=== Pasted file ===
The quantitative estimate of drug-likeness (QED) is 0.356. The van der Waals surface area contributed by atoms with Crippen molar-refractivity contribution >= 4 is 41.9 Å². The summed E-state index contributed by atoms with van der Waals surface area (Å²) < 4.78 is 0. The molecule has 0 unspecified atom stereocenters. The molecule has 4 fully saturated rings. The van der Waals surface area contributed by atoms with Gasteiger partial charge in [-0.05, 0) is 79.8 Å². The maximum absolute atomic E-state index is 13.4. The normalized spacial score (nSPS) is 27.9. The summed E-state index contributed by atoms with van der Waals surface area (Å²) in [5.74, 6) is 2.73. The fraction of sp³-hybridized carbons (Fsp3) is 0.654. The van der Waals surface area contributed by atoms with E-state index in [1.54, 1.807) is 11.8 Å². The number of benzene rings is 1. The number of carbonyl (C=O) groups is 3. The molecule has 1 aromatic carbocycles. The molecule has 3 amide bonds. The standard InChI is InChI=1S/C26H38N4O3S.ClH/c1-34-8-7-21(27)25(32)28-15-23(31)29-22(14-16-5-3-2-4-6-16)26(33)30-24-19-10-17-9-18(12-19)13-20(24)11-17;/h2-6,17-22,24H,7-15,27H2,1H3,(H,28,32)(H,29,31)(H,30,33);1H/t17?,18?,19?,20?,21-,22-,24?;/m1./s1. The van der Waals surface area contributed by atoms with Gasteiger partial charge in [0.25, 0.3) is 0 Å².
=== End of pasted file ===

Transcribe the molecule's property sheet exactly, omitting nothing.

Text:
The quantitative estimate of drug-likeness (QED) is 0.356. The van der Waals surface area contributed by atoms with Crippen molar-refractivity contribution >= 4 is 41.9 Å². The summed E-state index contributed by atoms with van der Waals surface area (Å²) < 4.78 is 0. The molecule has 0 unspecified atom stereocenters. The molecule has 4 fully saturated rings. The van der Waals surface area contributed by atoms with Gasteiger partial charge in [-0.05, 0) is 79.8 Å². The maximum absolute atomic E-state index is 13.4. The normalized spacial score (nSPS) is 27.9. The summed E-state index contributed by atoms with van der Waals surface area (Å²) in [5.74, 6) is 2.73. The fraction of sp³-hybridized carbons (Fsp3) is 0.654. The van der Waals surface area contributed by atoms with E-state index in [1.54, 1.807) is 11.8 Å². The number of benzene rings is 1. The number of carbonyl (C=O) groups is 3. The molecule has 1 aromatic carbocycles. The molecule has 3 amide bonds. The standard InChI is InChI=1S/C26H38N4O3S.ClH/c1-34-8-7-21(27)25(32)28-15-23(31)29-22(14-16-5-3-2-4-6-16)26(33)30-24-19-10-17-9-18(12-19)13-20(24)11-17;/h2-6,17-22,24H,7-15,27H2,1H3,(H,28,32)(H,29,31)(H,30,33);1H/t17?,18?,19?,20?,21-,22-,24?;/m1./s1. The van der Waals surface area contributed by atoms with Gasteiger partial charge in [0.25, 0.3) is 0 Å².